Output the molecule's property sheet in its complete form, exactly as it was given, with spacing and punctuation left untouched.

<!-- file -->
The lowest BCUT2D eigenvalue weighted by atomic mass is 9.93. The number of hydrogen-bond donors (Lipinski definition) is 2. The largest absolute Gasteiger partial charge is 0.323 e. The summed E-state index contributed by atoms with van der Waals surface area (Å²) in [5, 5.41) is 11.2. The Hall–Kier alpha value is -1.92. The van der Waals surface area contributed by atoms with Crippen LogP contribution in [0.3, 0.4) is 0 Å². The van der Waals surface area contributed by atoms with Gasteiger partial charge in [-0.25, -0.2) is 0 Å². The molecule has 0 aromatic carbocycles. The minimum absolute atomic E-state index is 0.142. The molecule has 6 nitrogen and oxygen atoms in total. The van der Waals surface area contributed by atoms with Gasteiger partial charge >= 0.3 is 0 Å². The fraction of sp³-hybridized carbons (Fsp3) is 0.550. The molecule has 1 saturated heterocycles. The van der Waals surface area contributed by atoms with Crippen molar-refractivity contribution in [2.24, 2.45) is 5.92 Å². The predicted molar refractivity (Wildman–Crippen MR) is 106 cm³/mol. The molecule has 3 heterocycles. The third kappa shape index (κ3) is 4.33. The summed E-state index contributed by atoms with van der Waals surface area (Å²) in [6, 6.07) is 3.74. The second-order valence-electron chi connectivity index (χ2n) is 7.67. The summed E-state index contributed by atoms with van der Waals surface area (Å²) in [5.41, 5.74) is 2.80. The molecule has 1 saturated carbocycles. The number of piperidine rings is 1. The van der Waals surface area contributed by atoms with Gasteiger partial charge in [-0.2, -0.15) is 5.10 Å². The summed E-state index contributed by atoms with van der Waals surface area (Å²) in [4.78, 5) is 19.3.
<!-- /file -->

The lowest BCUT2D eigenvalue weighted by atomic mass is 9.93. The number of hydrogen-bond donors (Lipinski definition) is 2. The largest absolute Gasteiger partial charge is 0.323 e. The summed E-state index contributed by atoms with van der Waals surface area (Å²) in [5, 5.41) is 11.2. The Hall–Kier alpha value is -1.92. The van der Waals surface area contributed by atoms with Crippen LogP contribution in [0.3, 0.4) is 0 Å². The van der Waals surface area contributed by atoms with Gasteiger partial charge in [-0.25, -0.2) is 0 Å². The molecule has 0 aromatic carbocycles. The minimum absolute atomic E-state index is 0.142. The molecule has 6 nitrogen and oxygen atoms in total. The van der Waals surface area contributed by atoms with Gasteiger partial charge >= 0.3 is 0 Å². The fraction of sp³-hybridized carbons (Fsp3) is 0.550. The molecule has 1 saturated heterocycles. The van der Waals surface area contributed by atoms with Crippen molar-refractivity contribution in [2.24, 2.45) is 5.92 Å². The predicted molar refractivity (Wildman–Crippen MR) is 106 cm³/mol. The molecule has 3 heterocycles. The third kappa shape index (κ3) is 4.33. The summed E-state index contributed by atoms with van der Waals surface area (Å²) in [6, 6.07) is 3.74. The second-order valence-electron chi connectivity index (χ2n) is 7.67. The summed E-state index contributed by atoms with van der Waals surface area (Å²) in [5.41, 5.74) is 2.80. The molecule has 1 saturated carbocycles. The number of piperidine rings is 1. The van der Waals surface area contributed by atoms with Gasteiger partial charge in [-0.2, -0.15) is 5.10 Å². The summed E-state index contributed by atoms with van der Waals surface area (Å²) in [4.78, 5) is 19.3.